13 July 2000 Evaluation of two-color missile detection algorithms against real backgrounds
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Missile warning is one of the most significant problems facing aircraft flying into regions of unrest around the world. Recent advances in technology provide new avenues for detecting these threats and have permitted the use of imaging detectors and multi-color systems. Detecting threats while maintaining a low false alarm rate is the most demanding challenge facing these systems. Using data from ARFL's Spectral Infrared Detection System (SIRDS) test bed, the efficacy of alternative spectral threat detection algorithms developed around these technologies are evaluated and compared. The data used to evaluate the algorithms cover a range of clutter conditions including urban, industrial, maritime and rural. Background image data were corrected for non-uniformity and filtered to enhance threat to clutter response. The corrected data were further processed and analyzed statistically to determine probability of detection thresholds and the corresponding probability of false alarm. The results are summarized for three algorithms including simple threshold detection, background normalized analysis, and an inter-band correlation detection algorithm.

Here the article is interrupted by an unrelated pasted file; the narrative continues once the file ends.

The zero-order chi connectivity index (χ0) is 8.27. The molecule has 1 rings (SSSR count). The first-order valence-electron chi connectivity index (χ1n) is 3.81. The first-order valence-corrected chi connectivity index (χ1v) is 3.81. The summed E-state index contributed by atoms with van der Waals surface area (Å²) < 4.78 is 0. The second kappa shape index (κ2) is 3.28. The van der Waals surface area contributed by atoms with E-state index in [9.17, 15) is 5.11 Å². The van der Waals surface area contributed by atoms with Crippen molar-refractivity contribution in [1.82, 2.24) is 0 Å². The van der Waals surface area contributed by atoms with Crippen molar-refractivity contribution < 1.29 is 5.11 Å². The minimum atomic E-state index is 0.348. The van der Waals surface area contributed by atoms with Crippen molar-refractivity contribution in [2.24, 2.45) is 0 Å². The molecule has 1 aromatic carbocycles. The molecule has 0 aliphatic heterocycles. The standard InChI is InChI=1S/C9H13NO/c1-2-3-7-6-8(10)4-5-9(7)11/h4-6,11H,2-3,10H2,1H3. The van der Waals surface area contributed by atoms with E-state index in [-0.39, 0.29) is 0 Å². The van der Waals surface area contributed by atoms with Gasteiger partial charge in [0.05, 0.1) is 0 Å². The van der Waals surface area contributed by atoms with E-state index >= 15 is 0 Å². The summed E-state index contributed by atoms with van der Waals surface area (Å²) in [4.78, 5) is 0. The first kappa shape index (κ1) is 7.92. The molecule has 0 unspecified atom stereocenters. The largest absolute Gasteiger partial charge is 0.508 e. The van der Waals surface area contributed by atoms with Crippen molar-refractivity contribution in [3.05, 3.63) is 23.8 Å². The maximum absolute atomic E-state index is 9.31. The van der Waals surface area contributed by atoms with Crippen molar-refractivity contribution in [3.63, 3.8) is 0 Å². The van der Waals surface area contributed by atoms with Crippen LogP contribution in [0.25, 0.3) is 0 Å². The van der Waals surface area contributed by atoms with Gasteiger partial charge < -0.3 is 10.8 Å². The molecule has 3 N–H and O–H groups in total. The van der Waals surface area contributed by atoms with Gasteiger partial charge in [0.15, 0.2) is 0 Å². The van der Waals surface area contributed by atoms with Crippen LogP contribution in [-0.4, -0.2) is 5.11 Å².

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Frank O. Baxley, Richard B. Sanderson, Joel B. Montgomery, John F. McCalmont, "Evaluation of two-color missile detection algorithms against real backgrounds", Proc. SPIE 4048, Signal and Data Processing of Small Targets 2000, (13 July 2000); doi: 10.1117/12.391971; https://doi.org/10.1117/12.391971

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